Wednesday, February 28, 2018

The Curvilinear Effect of Intelligence on Perceived Leadership Behavior

Part of the explanation?

Why “movement” leaders tend to be, in general, incompetent mediocrities leads to a number theories.  There is of course Der Movement’s stringent ethnic affirmative action program. The dominance of Der Movement by Type I activists, who favor their own, for leadership, also is a factor.  Dissident movements tend to draw in marginal personalities, while the elevation of defective freakishness repels the less marginal; the lack of suitable candidates leads to marginal leaders. Leaders are almost always overt and public activists, typically attracting people who have “little to lose” IRL (unless they are trust fund babies or the retired wealthy).

Another mechanism is that even when other variables are controlled for, the perception (perception, NOT reality) of who is an effective leader is related to the leader’s IQ, but in a curvilinear and not linear fashion.  Thus, assuming an average IQ of 100, the peak for optimal perceived leadership is an IQ of 120 – not only are dumber people perceived as less effective, but smarter ones as well. One can theorize mechanisms for this phenomenon, but it is what it is.  Emphasis added:
Although researchers predominately test for linear relationships between variables, at times there may be theoretical and even empirical reasons for expecting nonlinear functions. We examined if the relation between intelligence (IQ) and perceived leadership might be more accurately described by a curvilinear single-peaked function. Following Simonton's (1985) theory, we tested a specific model, indicating that the optimal IQ for perceived leadership will appear at about 1.2 standard deviations above the mean IQ of the group membership. The sample consisted of midlevel leaders from multinational private-sector companies. We used the leaders' scores on the Wonderlic Personnel Test (WPT)-a measure of IQ-to predict how they would be perceived on prototypically effective leadership (i.e., transformational and instrumental leadership). Accounting for the effects of leader personality, gender, age, as well as company, country, and time fixed effects, analyses indicated that perceptions of leadership followed a curvilinear inverted-U function of intelligence. The peak of this function was at an IQ score of about 120, which did not depart significantly from the value predicted by the theory. As the first direct empirical test of a precise curvilinear model of the intelligence-leadership relation, the results have important implications for future research on how leaders are perceived in the workplace.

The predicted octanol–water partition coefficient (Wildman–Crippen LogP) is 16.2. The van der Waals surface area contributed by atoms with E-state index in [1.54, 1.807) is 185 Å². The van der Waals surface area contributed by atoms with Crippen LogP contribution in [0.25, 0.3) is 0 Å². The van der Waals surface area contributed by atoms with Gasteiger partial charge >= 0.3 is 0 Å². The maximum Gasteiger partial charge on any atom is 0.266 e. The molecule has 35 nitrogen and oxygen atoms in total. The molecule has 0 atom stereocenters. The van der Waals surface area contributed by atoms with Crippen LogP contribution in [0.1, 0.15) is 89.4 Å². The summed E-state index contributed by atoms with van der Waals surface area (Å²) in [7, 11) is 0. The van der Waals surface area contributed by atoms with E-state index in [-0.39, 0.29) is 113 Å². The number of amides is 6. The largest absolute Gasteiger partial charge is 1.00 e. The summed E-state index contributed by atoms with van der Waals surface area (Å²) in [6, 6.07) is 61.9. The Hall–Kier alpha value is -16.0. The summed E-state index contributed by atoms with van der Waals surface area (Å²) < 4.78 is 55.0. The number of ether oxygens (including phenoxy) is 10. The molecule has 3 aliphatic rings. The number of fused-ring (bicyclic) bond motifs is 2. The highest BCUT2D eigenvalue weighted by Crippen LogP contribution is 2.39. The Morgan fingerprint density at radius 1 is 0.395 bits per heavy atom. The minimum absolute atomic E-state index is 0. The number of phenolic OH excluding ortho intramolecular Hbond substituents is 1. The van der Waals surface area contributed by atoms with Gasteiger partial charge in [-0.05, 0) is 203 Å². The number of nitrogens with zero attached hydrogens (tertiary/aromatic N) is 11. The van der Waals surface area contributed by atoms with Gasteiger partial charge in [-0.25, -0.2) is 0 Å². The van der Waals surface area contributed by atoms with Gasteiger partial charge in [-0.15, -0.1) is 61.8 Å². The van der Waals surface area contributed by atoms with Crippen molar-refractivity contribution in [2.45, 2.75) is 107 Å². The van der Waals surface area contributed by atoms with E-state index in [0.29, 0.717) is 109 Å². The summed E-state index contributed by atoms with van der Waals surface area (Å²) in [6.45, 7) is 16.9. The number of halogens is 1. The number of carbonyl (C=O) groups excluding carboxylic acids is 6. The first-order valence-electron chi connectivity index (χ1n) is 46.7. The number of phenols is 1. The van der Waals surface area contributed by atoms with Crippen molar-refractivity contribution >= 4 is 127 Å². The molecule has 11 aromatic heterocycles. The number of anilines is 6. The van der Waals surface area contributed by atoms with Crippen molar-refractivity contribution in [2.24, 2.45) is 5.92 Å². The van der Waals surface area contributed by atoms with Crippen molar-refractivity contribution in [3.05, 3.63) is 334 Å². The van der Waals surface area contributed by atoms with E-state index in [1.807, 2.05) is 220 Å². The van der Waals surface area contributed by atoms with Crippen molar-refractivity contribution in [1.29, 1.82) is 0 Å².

This may be another explanation for “movement” failure.  120 IQ people are intelligent no doubt, but have limitations.  Most prominent “movement” leaders would tend to be in this range (Hello Alt Right!  Hello Alt Wrong!) and more intelligent and capable people are weeded out (and for other reasons such as those discussed above).

But, but, but…”what about William Pierce?” Der Movement mutters.  There are those other variables to consider: “leader personality, gender, age, as well as company, country, and time fixed effects.”  Pierce benefited from ethnic affirmative action, although not particularly charismatic he had certain alpha male personality traits, he was tall and physically imposing, people respected him for giving up his academic career to associate with Rockwell, and there was a time/era effect – he came to prominence in an America more appreciative of the science/technical men; today’s Beavis-and-Butthead “movement” is unlikely to value an “egghead” physicist.

And consider Strom, likely equally intelligent, but never considered as leadership material even before his legal troubles.  Although ethnically acceptable, Strom’s personality and other traits could not compensate for a high-IQ (and likely contributed to a more negative view).  Gliebe was much more acceptable to the rank-and-file: how did that turn out?

Historically: Hitler was likely less intelligent than Goebbels, Mussolini less intelligent than Gentile or Evola, Codreanu less intelligent than Cuza, etc.  Francis Parker Yockey failed as a practical leader, and a careful reading of Coogan’s book suggests reasons why, some of which relate to Yockey’s own personality quirks and personal failings, but also because of jealousy over his obvious genius as well as the inability for him to effectively explain his concepts to the Type I riff-raff.

Getting around this problem would entail the high-IQ leader compensating like Pierce if possible, or surrounding himself with high-IQ advisers and listening to them, or a fundamental change in the “movement” that would allow it to overcome the societal prejudice against the higher-IQ.